Hard Work Pays Off for Gen Y

Cheryl offers: I frequently hear people talking about our young generation graduating from college these days. Many times the comments just aren’t generous. My teaching experience at SMU has been just the opposite, so I’m often puzzled by this apparent gap in perceptions. The story coming out of Indiana from the University of Notre Dame to be precise is just another reminder that today’s young people are hard working, smart trailblazers. Katie Washington, will be the first black student to graduate with the honor of being the class valedictorian. She’s a biology major with a minor in Catholic social teaching carrying a perfect 4.0. And I can tell she’s a leader; her comment regarding her honors tell it all. “I am humbled. I am in a mode of gratitude and thanksgiving right now.” Does that sound like someone who feels entitled, is lazy, or lacks a work ethic? Not to me. And if you think this is no big deal, think again. Research tells us this is a monumental accomplishment because being a woman of color “combines the stereotype about race with gender stereotypes to present even greater challenges for women” according to Women and Leadership by Barbara Kellerman and Deborah L. Rhode.  I cannot fathom how much hard work, determination and guts achieving this great honor must have taken this young woman. She’s off to study medicine at Johns Hopkins and some day she’ll likely be a great researcher or physician. I can only hope to live long enough to be the recipient of her good work.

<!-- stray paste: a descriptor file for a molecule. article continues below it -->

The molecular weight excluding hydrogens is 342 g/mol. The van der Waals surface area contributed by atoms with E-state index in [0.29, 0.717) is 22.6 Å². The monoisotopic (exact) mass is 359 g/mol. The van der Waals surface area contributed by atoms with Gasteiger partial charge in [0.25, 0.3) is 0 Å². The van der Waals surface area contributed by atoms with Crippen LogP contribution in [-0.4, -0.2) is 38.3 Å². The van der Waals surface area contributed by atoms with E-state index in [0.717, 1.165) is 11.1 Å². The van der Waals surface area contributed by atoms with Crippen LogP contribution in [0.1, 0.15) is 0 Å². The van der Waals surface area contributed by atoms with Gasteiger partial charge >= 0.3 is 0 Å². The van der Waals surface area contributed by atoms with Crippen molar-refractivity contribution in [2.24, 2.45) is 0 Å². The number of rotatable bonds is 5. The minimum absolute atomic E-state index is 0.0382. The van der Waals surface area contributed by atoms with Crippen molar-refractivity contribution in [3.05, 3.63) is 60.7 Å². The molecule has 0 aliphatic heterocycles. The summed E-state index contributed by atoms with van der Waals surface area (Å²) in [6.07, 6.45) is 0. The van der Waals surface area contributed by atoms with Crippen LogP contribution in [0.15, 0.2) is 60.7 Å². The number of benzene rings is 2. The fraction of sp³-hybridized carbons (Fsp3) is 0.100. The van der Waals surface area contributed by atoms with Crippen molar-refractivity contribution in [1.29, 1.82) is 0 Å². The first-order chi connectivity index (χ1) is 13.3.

One thought on “Hard Work Pays Off for Gen Y

  1. Paulette Turner

    Perceptions about GenY (Millenials) and whatever else we call them are too often generalizations. Your comments about Katie Washington remind me that there are always trailblazers in groups and we need to continue to look for each human beings’ unique characteristics that make them thrive and excel. It is refreshing to see talented individuals rise to the top…and I’m thrilled that you mentioned Katie’s ethnicity. Until such time that we are all color blind in this country (which I can’t imagine in my lifetime, but do see some positive trends from the Millenials!), we need to recognize every stride made by those who have been under-represented in society…and we should acknowledge the differences that make us as a human race so very blessed! Women and ethnic minorities are still catching up!!


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